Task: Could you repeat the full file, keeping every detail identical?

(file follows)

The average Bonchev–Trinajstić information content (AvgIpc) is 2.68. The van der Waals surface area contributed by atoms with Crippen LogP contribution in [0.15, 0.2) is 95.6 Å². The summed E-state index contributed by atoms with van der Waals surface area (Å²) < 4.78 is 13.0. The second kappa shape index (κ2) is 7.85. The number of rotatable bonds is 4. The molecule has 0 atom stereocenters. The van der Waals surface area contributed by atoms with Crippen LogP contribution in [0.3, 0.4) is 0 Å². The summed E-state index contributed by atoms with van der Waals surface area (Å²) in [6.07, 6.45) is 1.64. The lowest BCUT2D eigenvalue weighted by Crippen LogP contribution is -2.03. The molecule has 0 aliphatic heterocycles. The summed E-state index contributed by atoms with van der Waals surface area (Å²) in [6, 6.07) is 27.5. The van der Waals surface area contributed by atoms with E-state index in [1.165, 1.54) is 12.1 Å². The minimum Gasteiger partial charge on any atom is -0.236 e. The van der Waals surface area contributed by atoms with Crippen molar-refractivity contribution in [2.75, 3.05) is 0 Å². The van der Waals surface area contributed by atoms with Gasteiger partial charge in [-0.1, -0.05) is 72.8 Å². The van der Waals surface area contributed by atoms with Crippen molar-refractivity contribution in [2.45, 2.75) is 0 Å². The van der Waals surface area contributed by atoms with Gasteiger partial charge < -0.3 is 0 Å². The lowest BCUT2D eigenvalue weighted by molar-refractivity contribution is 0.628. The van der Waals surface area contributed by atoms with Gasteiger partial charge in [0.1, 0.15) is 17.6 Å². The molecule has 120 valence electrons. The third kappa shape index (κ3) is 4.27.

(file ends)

The average Bonchev–Trinajstić information content (AvgIpc) is 2.68. The van der Waals surface area contributed by atoms with Crippen LogP contribution in [0.15, 0.2) is 95.6 Å². The summed E-state index contributed by atoms with van der Waals surface area (Å²) < 4.78 is 13.0. The second kappa shape index (κ2) is 7.85. The number of rotatable bonds is 4. The molecule has 0 atom stereocenters. The van der Waals surface area contributed by atoms with Crippen LogP contribution in [0.3, 0.4) is 0 Å². The summed E-state index contributed by atoms with van der Waals surface area (Å²) in [6.07, 6.45) is 1.64. The lowest BCUT2D eigenvalue weighted by Crippen LogP contribution is -2.03. The molecule has 0 aliphatic heterocycles. The summed E-state index contributed by atoms with van der Waals surface area (Å²) in [6, 6.07) is 27.5. The van der Waals surface area contributed by atoms with E-state index in [1.165, 1.54) is 12.1 Å². The minimum Gasteiger partial charge on any atom is -0.236 e. The van der Waals surface area contributed by atoms with Crippen molar-refractivity contribution in [2.75, 3.05) is 0 Å². The van der Waals surface area contributed by atoms with Gasteiger partial charge in [-0.1, -0.05) is 72.8 Å². The van der Waals surface area contributed by atoms with Crippen molar-refractivity contribution in [2.45, 2.75) is 0 Å². The van der Waals surface area contributed by atoms with Gasteiger partial charge < -0.3 is 0 Å². The lowest BCUT2D eigenvalue weighted by molar-refractivity contribution is 0.628. The van der Waals surface area contributed by atoms with Gasteiger partial charge in [0.1, 0.15) is 17.6 Å². The molecule has 120 valence electrons. The third kappa shape index (κ3) is 4.27.